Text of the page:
TeX and GNU Emacs: A simpleton’s journey

About four months ago, I asked this question on TeX-sx. Over the previous ten years, I had looked at GNU Emacs, as a programming editor, three or four times, and, each time, given up because I thought the learning and implementation curves too challenging.

But this time, encouraged by the helpful answers to my question, I decided to invest some time in learning Emacs and tweaking it to do what I wanted. And now, four months later, I’m really pleased with the journey so far.


I’m a Windows 7 user, using TeX Live and Emacs 23.3 for Windows. As a specialised software developer, my main TeX products are proposals and design documentation (though I also use it for all my ‘domestic text processing’ tasks). I generally manage documentation source, and everything else in a project, with Git.

Editing documents with Emacs

Plain Emacs out-of-the-box does a wonderful job, but for TeX editing you need a bit more: AucTeX, which provides many useful tools for TeX editing, including a component, RefTeX, which presents you with an intelligent TOC right there in your editor, allowing you to navigate (across multiple input files, of course), and to create index entries, labels, and cross-references very easily. AucTeX also has an outlining component which allows you to fold up your section hierarchy.

Just to whet the appetite, here’s a screen shot of a (fully unfolded) piece of a RefTeX *toc*:

As well as using Emacs for TeX editing, for notes and brainstorms I can heartily recommend org-mode, which is (much more than) an outliner, with facilities for To-Do items and table manipulation, as well as the usual structural organising.

It took some time to get Emacs tailored exactly to my liking. It’s a bit like typography in that respect; there are always opportunities for ‘just one more tweak’, and a lot of self-control is needed. But you should expect to do some customization, perhaps with help from SO or TeX.se.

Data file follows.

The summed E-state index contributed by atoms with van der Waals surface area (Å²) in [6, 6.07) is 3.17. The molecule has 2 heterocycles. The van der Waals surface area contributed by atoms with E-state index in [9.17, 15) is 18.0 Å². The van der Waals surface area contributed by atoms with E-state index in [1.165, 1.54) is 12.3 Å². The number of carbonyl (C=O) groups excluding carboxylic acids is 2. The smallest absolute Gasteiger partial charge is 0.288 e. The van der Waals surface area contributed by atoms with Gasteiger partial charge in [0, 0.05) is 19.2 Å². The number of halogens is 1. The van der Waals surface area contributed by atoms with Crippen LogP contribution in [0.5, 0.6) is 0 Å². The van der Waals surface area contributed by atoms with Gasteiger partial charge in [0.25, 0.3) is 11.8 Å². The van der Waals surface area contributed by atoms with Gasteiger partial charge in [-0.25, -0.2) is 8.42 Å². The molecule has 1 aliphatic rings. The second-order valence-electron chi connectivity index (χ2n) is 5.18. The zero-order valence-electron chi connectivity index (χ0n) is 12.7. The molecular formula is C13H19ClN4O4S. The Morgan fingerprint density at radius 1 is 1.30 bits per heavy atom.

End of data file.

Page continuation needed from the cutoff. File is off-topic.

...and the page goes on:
Things I have not been able to do

The main reason for these, I think, is that my perception of the effort and irritation needed to get `x` working exceeds the effort and irritation of ignoring it or inventing a work-around. Here are the principal ones:

  • Unicode support from the keyboard: I occasionally work in multiple languages, including Welsh and Turkish, which are not catered for by ISO-8859-1. I have a customised Windows keyboard layout which generates the right Unicode characters, but Emacs, despite hours of cutting and pasting tentative solutions from the Internet, still insists on shoehorning them into ISO-8859-1: ŵ becomes w, ğ becomes g, and so on. I’ll live with it.
  • I haven’t tried to get Emacs to run LaTeX and produce a preview for me — I use Texworks for that, editing a dummy file which simply points to my master document file. One day…
  • I can’t seem to get references to labels in other files of the same book to work. One day…
  • Doing anything to the *toc* (refreshing, for example) always seems to split the screen. Just grin and bear it.

Summing up

Emacs is a fantastic editing system, and I’m gradually moving all my editing over to it from Notepad++ (something I never imagined doing). I confess to feeling a bit dizzy with all the new key combinations (I sometimes try to close other things with Ctrl-X Ctrl-C), but I’m really overjoyed at having made the move. I know Emacs isn’t for everyone, but if you’re not completely satisfied with your current editor, you really should consider it.

3 thoughts

  1. With AUCTeX Ctrl-C Ctrl-C compiles the main document. If you have a master document you can declare in what you call dummy files using something like

    % Local Variables:
    % TeX-master: “master.tex”
    % End:

    You can instruct REFTeX to parse the whole document Ctrl-X reftex-parse-all (or from the menu) and then, if you have set the master file, Ctrl-C ) should give the references in any file related to the document.

  2. You should be able to set utf8 input from the menu

    Options/Mule/Set coding system/ for saving this buffer


    Options/Mule/set input method

    I usually set the first to utf-8 so the file is in utf8 but set the input method to one of the ascii input ones eg selecting TeX means that \alpha inserts α (I find that confusing:-) but selecting Welsh turns on a input method such that w/ enters ẁ Of course if you are happy to type unicode characters from the keyboard you want to toggle the input method to off so that your characters are entered directly.

  3. I can’t seem to get references to labels in other files of the same book to work. One day…

    I think that you either need to use


    package (to cross-reference other unrelated files), or set up master file in Emacs / AUCTeX like in Guido answer.

Leave a Reply

Your email address will not be published. Required fields are marked *